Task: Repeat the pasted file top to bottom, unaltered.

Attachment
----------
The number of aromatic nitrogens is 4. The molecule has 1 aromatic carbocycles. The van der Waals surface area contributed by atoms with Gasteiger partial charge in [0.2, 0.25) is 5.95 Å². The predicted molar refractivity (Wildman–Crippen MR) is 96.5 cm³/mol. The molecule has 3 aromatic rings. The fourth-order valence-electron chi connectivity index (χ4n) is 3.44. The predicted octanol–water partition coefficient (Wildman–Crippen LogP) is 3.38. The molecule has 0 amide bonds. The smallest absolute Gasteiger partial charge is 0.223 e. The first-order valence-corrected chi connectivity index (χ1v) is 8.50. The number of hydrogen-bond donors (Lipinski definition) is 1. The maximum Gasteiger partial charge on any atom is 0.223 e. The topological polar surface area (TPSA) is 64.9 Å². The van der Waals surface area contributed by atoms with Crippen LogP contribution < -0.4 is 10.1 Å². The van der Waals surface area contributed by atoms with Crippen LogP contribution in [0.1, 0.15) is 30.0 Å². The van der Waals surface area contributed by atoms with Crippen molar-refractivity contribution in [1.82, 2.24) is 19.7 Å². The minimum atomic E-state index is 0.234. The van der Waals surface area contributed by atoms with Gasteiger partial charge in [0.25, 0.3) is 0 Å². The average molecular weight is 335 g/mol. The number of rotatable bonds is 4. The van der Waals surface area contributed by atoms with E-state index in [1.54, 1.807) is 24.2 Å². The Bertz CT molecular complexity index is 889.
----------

The number of aromatic nitrogens is 4. The molecule has 1 aromatic carbocycles. The van der Waals surface area contributed by atoms with Gasteiger partial charge in [0.2, 0.25) is 5.95 Å². The predicted molar refractivity (Wildman–Crippen MR) is 96.5 cm³/mol. The molecule has 3 aromatic rings. The fourth-order valence-electron chi connectivity index (χ4n) is 3.44. The predicted octanol–water partition coefficient (Wildman–Crippen LogP) is 3.38. The molecule has 0 amide bonds. The smallest absolute Gasteiger partial charge is 0.223 e. The first-order valence-corrected chi connectivity index (χ1v) is 8.50. The number of hydrogen-bond donors (Lipinski definition) is 1. The maximum Gasteiger partial charge on any atom is 0.223 e. The topological polar surface area (TPSA) is 64.9 Å². The van der Waals surface area contributed by atoms with Crippen LogP contribution < -0.4 is 10.1 Å². The van der Waals surface area contributed by atoms with Crippen LogP contribution in [0.1, 0.15) is 30.0 Å². The van der Waals surface area contributed by atoms with Crippen molar-refractivity contribution in [1.82, 2.24) is 19.7 Å². The minimum atomic E-state index is 0.234. The van der Waals surface area contributed by atoms with Gasteiger partial charge in [0.25, 0.3) is 0 Å². The average molecular weight is 335 g/mol. The number of rotatable bonds is 4. The van der Waals surface area contributed by atoms with E-state index in [1.54, 1.807) is 24.2 Å². The Bertz CT molecular complexity index is 889.